But of course whether WOWs can evolve sophisticated life is an experimental question: missions should be flown to try to detect organic activity… And the Viking experiments on Mars (which apparently found life!) should be repeated (that was refused for “Perseverance”!) it is rather baffling that a big effort was not made by, say, Europe, to find evidence of life on Europa. Are they all spiritually dead yet, out there? Just waiting for America to design vaccines for them?

    • My argument is there is no life under ice on Europa. Reasons include no nitrogen (there is more sodium in the extremely tenuous atmosphere than nitrogen, unless the analyses are wrong), and no significant carbon. Additional reasons include no possibility of reproduction because besides no nitrogen and carbon: phosphates would sink to the bottom, no real mechanism to make lipid equivalents (too wet and cold), and no mechanism to make phosphate esters. The only one so far discovered that is plausibly abiogenic is photophysical, so it needs light, and no phosphate esters, no reproduction. Enceladus at least has nitrogen and carbon, but I think the light is still a killer, as is the limited phosphate.

      There is one further issue. Abiogenic chemistry in oceans suffers from the problem of dilution. Even if you can get condensation reactions to work (very difficult in water, without light or enzymes and you can’t start with the latter) the dilution effect means polymers are always far too short to be useful, like two mers.

      • Wow. Very interesting comment Ian! One sees the chemist unfolding wings of understanding. Basically you say Europa’s chemistry is not rich enough. However, there maybe 80 kilometers of ice… so what we may see may not be much. And Callisto seems also to have liquid water (it generates a magnetic field).
        You seem to be saying that life started on land? One can have concentration in ponds… However, continents seem to be an emerging feature on Earth, and may have started after life (????)
        But, on the face of it, except for cephalopods (no culture there), culture bearing animals on Earth evolved mostly on land (that’s my point). Instead of dilution, I look at the greater occurrence of genetic evolution through mutations… on land.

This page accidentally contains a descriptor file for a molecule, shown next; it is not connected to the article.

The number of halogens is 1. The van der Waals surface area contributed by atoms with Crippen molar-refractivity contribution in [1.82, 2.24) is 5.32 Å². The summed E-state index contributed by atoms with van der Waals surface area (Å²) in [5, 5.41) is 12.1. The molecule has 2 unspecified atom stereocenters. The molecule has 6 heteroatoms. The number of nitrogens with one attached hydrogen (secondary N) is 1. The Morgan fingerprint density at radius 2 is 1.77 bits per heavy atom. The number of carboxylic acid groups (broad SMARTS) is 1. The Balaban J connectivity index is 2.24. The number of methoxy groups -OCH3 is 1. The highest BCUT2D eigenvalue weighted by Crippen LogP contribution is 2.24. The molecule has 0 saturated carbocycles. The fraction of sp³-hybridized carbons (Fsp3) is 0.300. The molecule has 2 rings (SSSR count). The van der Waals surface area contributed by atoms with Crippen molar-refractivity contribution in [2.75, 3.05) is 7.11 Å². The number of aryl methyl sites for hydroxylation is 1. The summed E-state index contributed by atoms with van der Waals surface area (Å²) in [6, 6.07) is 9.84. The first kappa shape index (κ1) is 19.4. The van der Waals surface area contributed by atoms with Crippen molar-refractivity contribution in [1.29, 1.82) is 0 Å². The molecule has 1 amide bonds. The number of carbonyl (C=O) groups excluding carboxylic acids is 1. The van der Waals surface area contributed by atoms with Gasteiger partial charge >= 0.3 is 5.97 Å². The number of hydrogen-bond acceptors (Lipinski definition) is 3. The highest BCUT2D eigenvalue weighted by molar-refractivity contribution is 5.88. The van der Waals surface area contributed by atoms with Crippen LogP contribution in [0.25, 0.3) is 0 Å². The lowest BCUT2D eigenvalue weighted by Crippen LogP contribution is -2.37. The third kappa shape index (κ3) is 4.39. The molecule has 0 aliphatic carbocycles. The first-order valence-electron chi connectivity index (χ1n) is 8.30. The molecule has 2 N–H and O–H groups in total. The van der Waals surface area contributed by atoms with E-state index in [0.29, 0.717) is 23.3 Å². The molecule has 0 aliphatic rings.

Finally there is this:
        Now it turns out that bacteria in sediments below the ocean floor use radioactivity as power source: The contribution of water radiolysis to marine sedimentary life
        (Justine F. Sauvage, Ashton Flinders, Arthur J. Spivack, Robert Pockalny, Ann G. Dunlea, Chloe H. Anderson, David C. Smith, Richard W. Murray & Steven D’Hondt
        Nature Communications volume 12, Article number: 1297 (2021))
        Abstract:”Water radiolysis continuously produces H2 and oxidized chemicals in wet sediment and rock. Radiolytic H2 has been identified as the primary electron donor (food) for microorganisms in continental aquifers kilometers below Earth’s surface [This hydrogen is mostly produced by alpha and gamma radiation inside the sediments; this is the point]. Radiolytic products may also be significant for sustaining life in subseafloor sediment and subsurface environments of other planets. However, the extent to which most subsurface ecosystems rely on radiolytic products has been poorly constrained, due to incomplete understanding of radiolytic chemical yields in natural environments.